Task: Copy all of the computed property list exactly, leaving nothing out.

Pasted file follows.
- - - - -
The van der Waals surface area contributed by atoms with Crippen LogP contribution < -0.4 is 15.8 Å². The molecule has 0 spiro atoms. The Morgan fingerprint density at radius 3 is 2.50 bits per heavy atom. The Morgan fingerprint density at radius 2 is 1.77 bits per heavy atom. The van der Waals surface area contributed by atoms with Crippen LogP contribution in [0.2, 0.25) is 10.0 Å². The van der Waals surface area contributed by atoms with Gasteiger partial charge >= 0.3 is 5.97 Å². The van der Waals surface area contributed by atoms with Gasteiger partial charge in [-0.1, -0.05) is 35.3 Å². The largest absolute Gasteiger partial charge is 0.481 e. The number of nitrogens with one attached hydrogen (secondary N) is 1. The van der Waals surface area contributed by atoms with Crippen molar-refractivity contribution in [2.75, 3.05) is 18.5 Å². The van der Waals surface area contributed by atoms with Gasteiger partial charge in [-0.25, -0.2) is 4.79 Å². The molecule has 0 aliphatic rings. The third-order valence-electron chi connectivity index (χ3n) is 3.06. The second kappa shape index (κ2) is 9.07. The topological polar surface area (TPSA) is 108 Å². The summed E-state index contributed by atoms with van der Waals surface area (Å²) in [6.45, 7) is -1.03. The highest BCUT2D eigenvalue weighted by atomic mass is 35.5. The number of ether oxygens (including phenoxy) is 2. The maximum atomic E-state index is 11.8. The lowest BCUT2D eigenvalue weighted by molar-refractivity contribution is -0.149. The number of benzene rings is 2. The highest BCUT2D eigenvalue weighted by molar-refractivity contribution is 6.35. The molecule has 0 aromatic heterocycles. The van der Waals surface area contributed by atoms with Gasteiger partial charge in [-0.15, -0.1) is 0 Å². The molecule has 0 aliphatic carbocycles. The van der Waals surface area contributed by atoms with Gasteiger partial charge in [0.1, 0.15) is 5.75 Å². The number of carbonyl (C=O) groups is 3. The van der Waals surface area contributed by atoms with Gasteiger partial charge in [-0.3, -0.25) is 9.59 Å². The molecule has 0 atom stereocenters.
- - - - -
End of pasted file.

The van der Waals surface area contributed by atoms with Crippen LogP contribution < -0.4 is 15.8 Å². The molecule has 0 spiro atoms. The Morgan fingerprint density at radius 3 is 2.50 bits per heavy atom. The Morgan fingerprint density at radius 2 is 1.77 bits per heavy atom. The van der Waals surface area contributed by atoms with Crippen LogP contribution in [0.2, 0.25) is 10.0 Å². The van der Waals surface area contributed by atoms with Gasteiger partial charge >= 0.3 is 5.97 Å². The van der Waals surface area contributed by atoms with Gasteiger partial charge in [-0.1, -0.05) is 35.3 Å². The largest absolute Gasteiger partial charge is 0.481 e. The number of nitrogens with one attached hydrogen (secondary N) is 1. The van der Waals surface area contributed by atoms with Crippen molar-refractivity contribution in [2.75, 3.05) is 18.5 Å². The van der Waals surface area contributed by atoms with Gasteiger partial charge in [-0.25, -0.2) is 4.79 Å². The molecule has 0 aliphatic rings. The third-order valence-electron chi connectivity index (χ3n) is 3.06. The second kappa shape index (κ2) is 9.07. The topological polar surface area (TPSA) is 108 Å². The summed E-state index contributed by atoms with van der Waals surface area (Å²) in [6.45, 7) is -1.03. The highest BCUT2D eigenvalue weighted by atomic mass is 35.5. The number of ether oxygens (including phenoxy) is 2. The maximum atomic E-state index is 11.8. The lowest BCUT2D eigenvalue weighted by molar-refractivity contribution is -0.149. The number of benzene rings is 2. The highest BCUT2D eigenvalue weighted by molar-refractivity contribution is 6.35. The molecule has 0 aromatic heterocycles. The van der Waals surface area contributed by atoms with Gasteiger partial charge in [-0.15, -0.1) is 0 Å². The molecule has 0 aliphatic carbocycles. The van der Waals surface area contributed by atoms with Gasteiger partial charge in [0.1, 0.15) is 5.75 Å². The number of carbonyl (C=O) groups is 3. The van der Waals surface area contributed by atoms with Gasteiger partial charge in [-0.3, -0.25) is 9.59 Å². The molecule has 0 atom stereocenters.